Grayton Beach State Park
Why You’ll Go: Scenic beauty is promised here; park officials promise that the trees in the park have a gnarled “Middle Earth” look because of winds. The winds sculpt the land too; sand dune drifts rise so high that magnolia and oak trees sometimes appear to be no more than shrubbery – the sand blocks the view of their trunks. A unique ecosystem including scrub, pine flatwoods and salt marshes surround a body of water called Western Lake. Explore nature via a four-mile trail.
Stay a While: Cabins and camping facilities are available at this park, which is near Santa Rosa Beach and right off Route 30A.
Bringing Your Best Bud? Leashed dogs are allowed on the nature trail and in the campground, but not in cabins or on the beach.
Why You’ll Go: The “new urbanism” design, and notable buildings by neo-classical architects like Leon Krier, a favorite of Prince Charles. To any fan of walkable towns, the vernacular architecture and New England-style commons seem familiar.
You Need to Know: Only select areas of the beach have lifeguards on duty. Keep a close eye on the kids.
Off the Sand: The town of Seaside awaits your exploration. A beach bazaar called Perspicacity serves up everything from jewelry to clothing to linens.
Why You’ll Go: For everything. This is northern Florida’s unabashedly tourist-friendly beach. Families flock here to take advantage of the surf, fishing charters, water sports concessions, seafood restaurants and family-favorite attractions like Miracle Strip at Pier Park, Shipwreck Island Water Park and Gulf World Marine Park.
Down Deep: Divers find a plethora of wrecks to explore.
Grownups’ Night Out: Hire a sitter and while the night away at the city’s beach bars and clubs.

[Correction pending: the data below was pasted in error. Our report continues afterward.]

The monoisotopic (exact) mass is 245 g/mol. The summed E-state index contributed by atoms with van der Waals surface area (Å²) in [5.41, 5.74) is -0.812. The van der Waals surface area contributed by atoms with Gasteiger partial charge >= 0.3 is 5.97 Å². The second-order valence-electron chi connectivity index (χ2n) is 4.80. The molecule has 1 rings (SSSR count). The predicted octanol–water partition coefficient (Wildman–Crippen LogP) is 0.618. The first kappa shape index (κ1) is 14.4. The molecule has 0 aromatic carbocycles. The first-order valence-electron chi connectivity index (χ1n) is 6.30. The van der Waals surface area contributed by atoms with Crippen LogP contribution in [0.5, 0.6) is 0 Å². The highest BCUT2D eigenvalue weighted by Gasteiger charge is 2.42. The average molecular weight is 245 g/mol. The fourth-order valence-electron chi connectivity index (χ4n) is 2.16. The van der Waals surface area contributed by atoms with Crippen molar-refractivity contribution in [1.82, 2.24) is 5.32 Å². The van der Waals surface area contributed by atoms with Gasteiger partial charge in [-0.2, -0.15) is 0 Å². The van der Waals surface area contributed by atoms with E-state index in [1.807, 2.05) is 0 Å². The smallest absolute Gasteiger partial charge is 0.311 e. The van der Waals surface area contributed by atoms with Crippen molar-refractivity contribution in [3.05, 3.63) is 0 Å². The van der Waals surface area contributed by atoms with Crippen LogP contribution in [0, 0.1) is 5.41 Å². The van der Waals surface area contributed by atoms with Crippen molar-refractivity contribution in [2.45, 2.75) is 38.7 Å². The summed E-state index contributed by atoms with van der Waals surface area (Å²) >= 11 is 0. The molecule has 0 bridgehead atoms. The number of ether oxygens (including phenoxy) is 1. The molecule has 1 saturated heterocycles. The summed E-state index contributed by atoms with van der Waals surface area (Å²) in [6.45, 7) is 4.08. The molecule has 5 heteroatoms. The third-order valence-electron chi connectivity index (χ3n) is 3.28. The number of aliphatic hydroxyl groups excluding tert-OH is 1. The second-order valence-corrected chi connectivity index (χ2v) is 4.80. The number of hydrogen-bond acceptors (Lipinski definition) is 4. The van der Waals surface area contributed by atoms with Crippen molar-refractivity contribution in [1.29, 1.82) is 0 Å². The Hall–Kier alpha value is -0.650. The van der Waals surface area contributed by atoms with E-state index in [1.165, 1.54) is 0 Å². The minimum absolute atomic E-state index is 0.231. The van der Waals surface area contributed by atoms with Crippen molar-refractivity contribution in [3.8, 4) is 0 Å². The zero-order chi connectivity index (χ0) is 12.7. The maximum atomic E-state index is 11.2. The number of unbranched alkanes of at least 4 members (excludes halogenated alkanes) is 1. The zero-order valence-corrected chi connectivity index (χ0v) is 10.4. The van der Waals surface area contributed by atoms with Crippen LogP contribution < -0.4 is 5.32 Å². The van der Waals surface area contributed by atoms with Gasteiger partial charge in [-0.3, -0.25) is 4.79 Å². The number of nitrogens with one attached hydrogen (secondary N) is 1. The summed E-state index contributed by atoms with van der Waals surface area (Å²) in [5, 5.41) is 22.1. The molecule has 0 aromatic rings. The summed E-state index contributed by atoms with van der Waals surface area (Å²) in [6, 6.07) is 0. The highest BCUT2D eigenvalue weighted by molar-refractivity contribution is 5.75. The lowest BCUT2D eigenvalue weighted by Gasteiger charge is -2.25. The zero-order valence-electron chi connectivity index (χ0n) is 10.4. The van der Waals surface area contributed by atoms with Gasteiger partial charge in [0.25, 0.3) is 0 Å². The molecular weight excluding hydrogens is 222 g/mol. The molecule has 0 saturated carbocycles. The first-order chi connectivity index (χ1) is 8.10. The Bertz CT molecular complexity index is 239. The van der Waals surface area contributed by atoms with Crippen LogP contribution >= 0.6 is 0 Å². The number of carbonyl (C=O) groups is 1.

Why You’ll Go: To enjoy a pristine waterfront mixed with a Southern small-town flair. The bustle of larger shore enclaves is decidedly lacking here, and that’s how regulars like it. Spend your vacation swimming, trying to spot dolphins in the Gulf, and shelling. Don’t forget to bring your fishing rod – plenty of people cast right from the shore.
Off the Sand: Despite Mexico Beach’s laid-back feel, you will find a town boasting souvenir shops and other stores to explore. Seafood restaurants abound.
St. George Island State Park
Why You’ll Go: Nine miles of undeveloped, isolated beach graced by towering sand dunes. Camping sites are available, lifeguards are not. You’ll find terrific shelling and boat ramps. Launch to catch sea trout, redfish, mackerel and other species.
What the Locals Know: Birdwatchers visit in the fall, when you can spot migrating birds heading for their winter homes in South America. Falcons, hawks, and kestrels also flap their wings.
Keep Your Eyes Peeled: You’ll love driving the four-mile bridge that provides access to St.George Island from mainland Eastpoint. When you get there, restaurants include Blue Parrot Oceanfront Café and Harry A’s Restaurant & Bar. Learn more at floridastateparks.org/stgeorgeisland.